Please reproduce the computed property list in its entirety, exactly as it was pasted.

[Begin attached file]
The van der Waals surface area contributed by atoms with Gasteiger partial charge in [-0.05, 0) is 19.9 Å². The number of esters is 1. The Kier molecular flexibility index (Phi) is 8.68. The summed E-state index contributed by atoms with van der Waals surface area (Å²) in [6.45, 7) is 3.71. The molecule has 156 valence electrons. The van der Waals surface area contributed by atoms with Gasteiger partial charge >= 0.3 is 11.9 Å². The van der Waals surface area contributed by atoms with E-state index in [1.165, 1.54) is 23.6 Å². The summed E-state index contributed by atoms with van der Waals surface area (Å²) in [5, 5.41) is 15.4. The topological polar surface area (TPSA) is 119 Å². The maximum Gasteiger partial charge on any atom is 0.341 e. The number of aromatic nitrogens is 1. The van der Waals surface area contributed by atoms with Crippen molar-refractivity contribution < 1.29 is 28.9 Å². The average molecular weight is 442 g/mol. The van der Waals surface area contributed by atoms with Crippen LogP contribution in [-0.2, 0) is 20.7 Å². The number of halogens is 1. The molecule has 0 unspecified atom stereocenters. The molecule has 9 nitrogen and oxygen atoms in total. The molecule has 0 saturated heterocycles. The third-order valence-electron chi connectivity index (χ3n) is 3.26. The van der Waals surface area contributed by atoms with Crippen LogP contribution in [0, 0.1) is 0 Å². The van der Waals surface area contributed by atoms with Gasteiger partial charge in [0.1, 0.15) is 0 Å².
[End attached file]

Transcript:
The van der Waals surface area contributed by atoms with Gasteiger partial charge in [-0.05, 0) is 19.9 Å². The number of esters is 1. The Kier molecular flexibility index (Phi) is 8.68. The summed E-state index contributed by atoms with van der Waals surface area (Å²) in [6.45, 7) is 3.71. The molecule has 156 valence electrons. The van der Waals surface area contributed by atoms with Gasteiger partial charge >= 0.3 is 11.9 Å². The van der Waals surface area contributed by atoms with E-state index in [1.165, 1.54) is 23.6 Å². The summed E-state index contributed by atoms with van der Waals surface area (Å²) in [5, 5.41) is 15.4. The topological polar surface area (TPSA) is 119 Å². The maximum Gasteiger partial charge on any atom is 0.341 e. The number of aromatic nitrogens is 1. The van der Waals surface area contributed by atoms with Crippen molar-refractivity contribution < 1.29 is 28.9 Å². The average molecular weight is 442 g/mol. The van der Waals surface area contributed by atoms with Crippen LogP contribution in [-0.2, 0) is 20.7 Å². The number of halogens is 1. The molecule has 0 unspecified atom stereocenters. The molecule has 9 nitrogen and oxygen atoms in total. The molecule has 0 saturated heterocycles. The third-order valence-electron chi connectivity index (χ3n) is 3.26. The van der Waals surface area contributed by atoms with Crippen LogP contribution in [0, 0.1) is 0 Å². The van der Waals surface area contributed by atoms with Gasteiger partial charge in [0.1, 0.15) is 0 Å².